Mark Jeavons, Senior Economist at Aon, looks at what regulators, government and the banking and finance sector need to do to tackle climate change.
The co-ordinated response to Covid-19, despite short-term costs, gives us some hope that governments will be able to collaborate on dealing with climate change once the pandemic is over. Our view is that they will, eventually, work in a co-ordinated way – for example on carbon taxes.
At the moment, the emissions path we are on will lead to well above 2oC of global warming and is more likely to be in excess of 3oC. That means there is plenty more to be done by all companies worldwide and by governments too.
Tackling global warming will require more regulation and government subsidies.
There will also have to be disclosures on carbon emissions and a real acceleration in targets over the next two-to-three years. Some governments are already making noises about increasing carbon taxes.
We will eventually have to go beyond ‘net zero’. In the meantime, the quicker we reduce carbon emissions the better. Quite a few scientists are alarmed by how global warming has increased faster than their models expected and with more non-linearities.
Risk, market data and making models
Insurers are waking up to the fact that they cannot just rely on past historic data. They need to know where we are on the climate change path but making good predictive models is difficult – particularly as we have to try to factor in non-linear tipping points.
It’s quite clear that regulators want us to disclose information on the risks that climate change poses to our portfolio.
We have some information on the pensions side and expect that quality to improve over the next two-to-three years. Last year was about educating trustees and making them aware of climate risks to their pension schemes. Now it’s about what to do.
Most asset managers see climate risk disclosure as important and it will be a licence to operate in the next two-to-three years.
Under the voluntary rules of the Task Force on Climate-Related Financial Disclosures (TCFD) – which are likely to become compulsory – asset managers and companies will not only need to report their greenhouse gas (GHG) emissions.
They will have to explain the climate risks they are exposed to, how they are measured and what actions are being taken to mitigate and adapt to those risks. Quite apart from regulation, there will be pressure from clients. Some could face litigation if they are seen to be acting too slowly.
It’s still hard to say what datasets are most helpful. It is still relatively early days.
MSCI, for example, focuses on material financial risks by sector, which is very useful. But the correlation between the risks identified by different risk-assessment providers can be low. So it’s important to understand the different methodologies and philosophies when choosing data.
Some new start-ups, for example, scrape Twitter feeds to put together scores on environmental, social and corporate governance (ESG). These are more time sensitive and try to capture progress. However, there are risks around this approach as well as potential benefits.
Building the infrastructure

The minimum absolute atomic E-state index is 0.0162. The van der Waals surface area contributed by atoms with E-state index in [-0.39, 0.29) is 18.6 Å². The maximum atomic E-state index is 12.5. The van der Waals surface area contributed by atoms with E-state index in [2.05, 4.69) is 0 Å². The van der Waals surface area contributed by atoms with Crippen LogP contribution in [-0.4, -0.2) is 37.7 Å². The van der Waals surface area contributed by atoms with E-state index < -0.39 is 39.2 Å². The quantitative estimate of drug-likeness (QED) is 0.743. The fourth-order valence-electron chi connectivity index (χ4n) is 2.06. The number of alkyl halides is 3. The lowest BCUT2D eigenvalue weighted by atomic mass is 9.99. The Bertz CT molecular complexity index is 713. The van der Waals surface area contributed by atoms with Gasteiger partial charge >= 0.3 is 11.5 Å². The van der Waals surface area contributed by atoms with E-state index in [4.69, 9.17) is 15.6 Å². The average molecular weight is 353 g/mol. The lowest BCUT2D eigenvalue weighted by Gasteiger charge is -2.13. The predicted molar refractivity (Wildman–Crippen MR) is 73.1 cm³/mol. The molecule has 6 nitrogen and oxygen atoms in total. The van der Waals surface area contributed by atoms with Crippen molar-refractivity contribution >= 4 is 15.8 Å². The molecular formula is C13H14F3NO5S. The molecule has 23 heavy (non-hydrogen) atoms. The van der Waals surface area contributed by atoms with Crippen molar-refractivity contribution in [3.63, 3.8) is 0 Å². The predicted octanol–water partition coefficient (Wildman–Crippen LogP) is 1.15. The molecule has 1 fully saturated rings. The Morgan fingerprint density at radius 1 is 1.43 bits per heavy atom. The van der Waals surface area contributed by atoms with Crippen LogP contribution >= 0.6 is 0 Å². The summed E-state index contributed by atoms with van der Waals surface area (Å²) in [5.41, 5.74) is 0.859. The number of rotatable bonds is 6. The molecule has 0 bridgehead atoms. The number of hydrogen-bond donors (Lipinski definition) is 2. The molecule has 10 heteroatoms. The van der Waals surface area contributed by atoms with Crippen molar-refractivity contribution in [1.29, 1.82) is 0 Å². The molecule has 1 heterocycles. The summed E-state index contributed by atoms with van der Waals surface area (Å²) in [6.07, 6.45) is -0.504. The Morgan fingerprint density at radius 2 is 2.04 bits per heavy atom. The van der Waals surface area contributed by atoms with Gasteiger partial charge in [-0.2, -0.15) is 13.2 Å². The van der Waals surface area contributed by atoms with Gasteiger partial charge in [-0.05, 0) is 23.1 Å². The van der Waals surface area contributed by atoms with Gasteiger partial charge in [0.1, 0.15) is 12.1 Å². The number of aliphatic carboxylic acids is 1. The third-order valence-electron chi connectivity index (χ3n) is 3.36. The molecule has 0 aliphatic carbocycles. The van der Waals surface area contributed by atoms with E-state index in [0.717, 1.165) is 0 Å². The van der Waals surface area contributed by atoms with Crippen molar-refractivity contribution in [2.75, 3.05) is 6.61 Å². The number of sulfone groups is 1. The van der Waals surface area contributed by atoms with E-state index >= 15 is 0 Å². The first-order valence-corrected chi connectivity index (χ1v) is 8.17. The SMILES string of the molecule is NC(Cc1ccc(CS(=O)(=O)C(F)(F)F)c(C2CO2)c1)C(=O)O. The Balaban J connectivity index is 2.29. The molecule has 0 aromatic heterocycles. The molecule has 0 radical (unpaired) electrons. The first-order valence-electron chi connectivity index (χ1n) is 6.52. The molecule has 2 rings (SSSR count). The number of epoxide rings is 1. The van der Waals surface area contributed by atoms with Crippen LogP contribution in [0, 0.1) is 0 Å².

Generating enough renewable energy ten to 15 years from now isn’t the problem. We can have the necessary infrastructure.
The issue is making sure that infrastructure is built. In the UK I think the Government is starting to realise that it is necessary and that ten to 15 years isn’t fast enough.
One of the issues is, it will take significant sunk costs to move away from the current system which will require government financing.
However, it will eventually become clearer that the alternative to significant investment is a much higher loss of natural capital. And then, I think, Government will be willing to undertake the expenditure.
Collaborating on change – globally
There are advantages to being an early mover in green investment. For an economy and society, there are positive green spill-over effects. For example, countries that currently import fossil fuels will enjoy better energy security with homegrown renewables.
In the short-term regulation is likely to disrupt energy intensive industries including agriculture, transport and global supply chains. However failure to act will lead to far higher costs, which will likely run into the hundreds of trillions of dollars by the end of the century.
One of the key areas for tackling climate change is ensuring reliable, renewable energy provision in the third world. It may mean that some areas, such as Africa, start new industries around renewable energy. They will also be looking at better management of water and other environmental services.
Timing and transition
When will asset management have fully green portfolios?
I think different firms will define that in different ways. Having lower carbon emissions is already relatively easy. However, is divesting from oil really green? Oil companies have the infrastructure to roll out the fuel of the future. Shell, for example, has already made a big shift to natural gas and from there to hydrogen is not such a leap.
A lot of renewable energy companies, on the other hand, are still quite small. What is needed is investor engagement to ensure that money flows to renewable energy transformation and that investment in further fossil fuel projects is limited.
What is needed is a clear transition. There also must be the right policies in place for agriculture and industry.
What do regulators need to do to help manage climate change?
I’m a big believer in the economic system. An effective carbon tax and an effective greenhouse gas tax would be a good start. Regulation around transport and energy transformation is also important. A carbon cap would be a good medium-term solution.
Governments also need to think about planetary limitations and developing policies on preserving biodiversity and effective water and other resource management.
See our Centre for Sustainable Finance